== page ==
Monday, 10 June 2013

(12) Breathless (1960): Godard's first full breath

It might be because soon enough I am moving and I am looking at all the lasts I will do and see, last time when I walk down the prom, last time when I will have a cup of coffee in this coffee shop, last time when I will go for a swim here, last... And on and on... However I am trying to look at all the firsts that await me as it awaited Alfred Hitchcock with his FIRST Technicolor film Rope (read my previous blog post on it here) and Breathless is Jean-Luc Godard's phenomenally successful FIRST feature.

Breathless (1960)
Breathless is directed by Jean-Luc Godard who established the French New Wave, it is a jazzy story set in Paris, there is a femme fatale played by Jean Seberg (for which Godard spent a quarter of the film's total budget) and there is a perfect gangster played by Jean-Paul Belmondo, and behind all the crime and games there is a French New Wave kind of love story. It is a mix of truth and beauty, and yet it leaves a feeling that you have just set your foot in Wonderland, where the border between real and unreal has vanished, that is full of unhappiness and ends in madness and tragedy. Yet Breathless is a moment of hope and joy. Breathless brought a breeze of energy and inventiveness into the industry of cinema, with its jagged and unpredictable style the film gaining worldwide acclaim even to this day.

Interestingly, starting with and since Breathless (original title: À bout de souffle) (1960) Godard has been making his own film trailers, Vinzenz Hediger (For Ever Godard, you can also read his piece here) writes:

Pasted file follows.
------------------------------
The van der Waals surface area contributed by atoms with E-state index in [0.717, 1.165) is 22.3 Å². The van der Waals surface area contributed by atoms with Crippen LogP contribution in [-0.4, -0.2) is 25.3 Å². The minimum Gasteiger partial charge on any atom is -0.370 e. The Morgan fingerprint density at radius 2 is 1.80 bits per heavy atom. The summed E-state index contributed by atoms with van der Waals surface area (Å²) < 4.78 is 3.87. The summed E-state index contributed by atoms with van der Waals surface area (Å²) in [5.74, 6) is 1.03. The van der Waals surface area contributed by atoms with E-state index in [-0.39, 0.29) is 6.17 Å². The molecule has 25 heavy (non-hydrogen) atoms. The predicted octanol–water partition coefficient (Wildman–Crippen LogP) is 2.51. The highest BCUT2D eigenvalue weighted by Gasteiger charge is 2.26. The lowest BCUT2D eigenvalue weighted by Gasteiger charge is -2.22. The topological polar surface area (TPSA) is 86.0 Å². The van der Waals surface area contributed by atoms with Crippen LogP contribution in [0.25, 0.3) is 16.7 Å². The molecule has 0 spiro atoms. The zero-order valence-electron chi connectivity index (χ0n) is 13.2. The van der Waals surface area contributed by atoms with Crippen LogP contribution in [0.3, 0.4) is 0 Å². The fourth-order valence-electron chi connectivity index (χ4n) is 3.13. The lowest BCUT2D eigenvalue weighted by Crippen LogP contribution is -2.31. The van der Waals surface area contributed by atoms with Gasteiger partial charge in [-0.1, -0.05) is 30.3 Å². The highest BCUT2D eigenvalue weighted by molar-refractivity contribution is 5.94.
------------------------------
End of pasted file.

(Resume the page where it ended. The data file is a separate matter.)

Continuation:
The trailer for À bout de souffle gives us and idea of what a good classical trailer essentially is: a cinematic list poem about a film.
Please, take your time and before you continue to read, watch Godard's poem about Breathless here.
It is not unusual that a director make trailers for his own films, as Hediger marks, it is more unusual that most of Godard's trailers have been actually used to introduce his films. Making a good film trailer asks for a detachment from the film, which director's usually lack, but as a former film critic for Cahiers du cinéma and an alumnus of Fox's publicity department in Paris, Godard was well aware of what a good film trailer needs. In the trailer for Breathless, a female's voice simply names the things we see, also indicating protagonists and their characteristics ("The pretty girl, The bad boy ... The nice man, The bad woman"), while a man's voice, which is Godard's voice, steps in to inform us, the viewers, that the author of the screenplay is François Truffaut, then names the technical advisor, before going on to name the director and who is starring in the film. Godard's trailers then aren't as much an advertisement for the film, but more serves as an introduction to the film, as Hediger writes, "Trailers, then, let the film begin before it actually begins." In comparison to mainstream trailers, Hediger argues that: